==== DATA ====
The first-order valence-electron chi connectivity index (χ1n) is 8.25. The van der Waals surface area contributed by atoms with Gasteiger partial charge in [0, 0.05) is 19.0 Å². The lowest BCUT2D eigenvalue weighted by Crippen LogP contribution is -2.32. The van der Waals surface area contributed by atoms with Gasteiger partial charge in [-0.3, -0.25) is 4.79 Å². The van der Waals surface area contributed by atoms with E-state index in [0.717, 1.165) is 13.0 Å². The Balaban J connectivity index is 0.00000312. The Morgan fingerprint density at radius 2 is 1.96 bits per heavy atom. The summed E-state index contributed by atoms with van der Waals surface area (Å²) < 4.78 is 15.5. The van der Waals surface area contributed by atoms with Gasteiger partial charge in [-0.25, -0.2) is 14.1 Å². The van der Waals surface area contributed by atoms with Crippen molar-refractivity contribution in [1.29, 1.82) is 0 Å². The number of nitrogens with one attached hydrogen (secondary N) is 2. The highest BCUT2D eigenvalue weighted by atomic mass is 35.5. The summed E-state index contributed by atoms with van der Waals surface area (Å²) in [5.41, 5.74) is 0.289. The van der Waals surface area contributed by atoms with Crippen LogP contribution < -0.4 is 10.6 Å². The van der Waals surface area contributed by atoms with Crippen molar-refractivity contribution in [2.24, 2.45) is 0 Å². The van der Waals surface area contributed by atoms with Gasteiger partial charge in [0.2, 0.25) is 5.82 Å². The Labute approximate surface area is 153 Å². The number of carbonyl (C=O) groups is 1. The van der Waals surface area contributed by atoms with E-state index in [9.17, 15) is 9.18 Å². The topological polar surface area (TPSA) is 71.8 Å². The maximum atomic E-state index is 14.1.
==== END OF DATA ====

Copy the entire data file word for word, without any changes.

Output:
The first-order valence-electron chi connectivity index (χ1n) is 8.25. The van der Waals surface area contributed by atoms with Gasteiger partial charge in [0, 0.05) is 19.0 Å². The lowest BCUT2D eigenvalue weighted by Crippen LogP contribution is -2.32. The van der Waals surface area contributed by atoms with Gasteiger partial charge in [-0.3, -0.25) is 4.79 Å². The van der Waals surface area contributed by atoms with E-state index in [0.717, 1.165) is 13.0 Å². The Balaban J connectivity index is 0.00000312. The Morgan fingerprint density at radius 2 is 1.96 bits per heavy atom. The summed E-state index contributed by atoms with van der Waals surface area (Å²) < 4.78 is 15.5. The van der Waals surface area contributed by atoms with Gasteiger partial charge in [-0.25, -0.2) is 14.1 Å². The van der Waals surface area contributed by atoms with Crippen molar-refractivity contribution in [1.29, 1.82) is 0 Å². The number of nitrogens with one attached hydrogen (secondary N) is 2. The highest BCUT2D eigenvalue weighted by atomic mass is 35.5. The summed E-state index contributed by atoms with van der Waals surface area (Å²) in [5.41, 5.74) is 0.289. The van der Waals surface area contributed by atoms with Crippen LogP contribution < -0.4 is 10.6 Å². The van der Waals surface area contributed by atoms with Crippen molar-refractivity contribution in [2.24, 2.45) is 0 Å². The van der Waals surface area contributed by atoms with Gasteiger partial charge in [0.2, 0.25) is 5.82 Å². The Labute approximate surface area is 153 Å². The number of carbonyl (C=O) groups is 1. The van der Waals surface area contributed by atoms with E-state index in [9.17, 15) is 9.18 Å². The topological polar surface area (TPSA) is 71.8 Å². The maximum atomic E-state index is 14.1.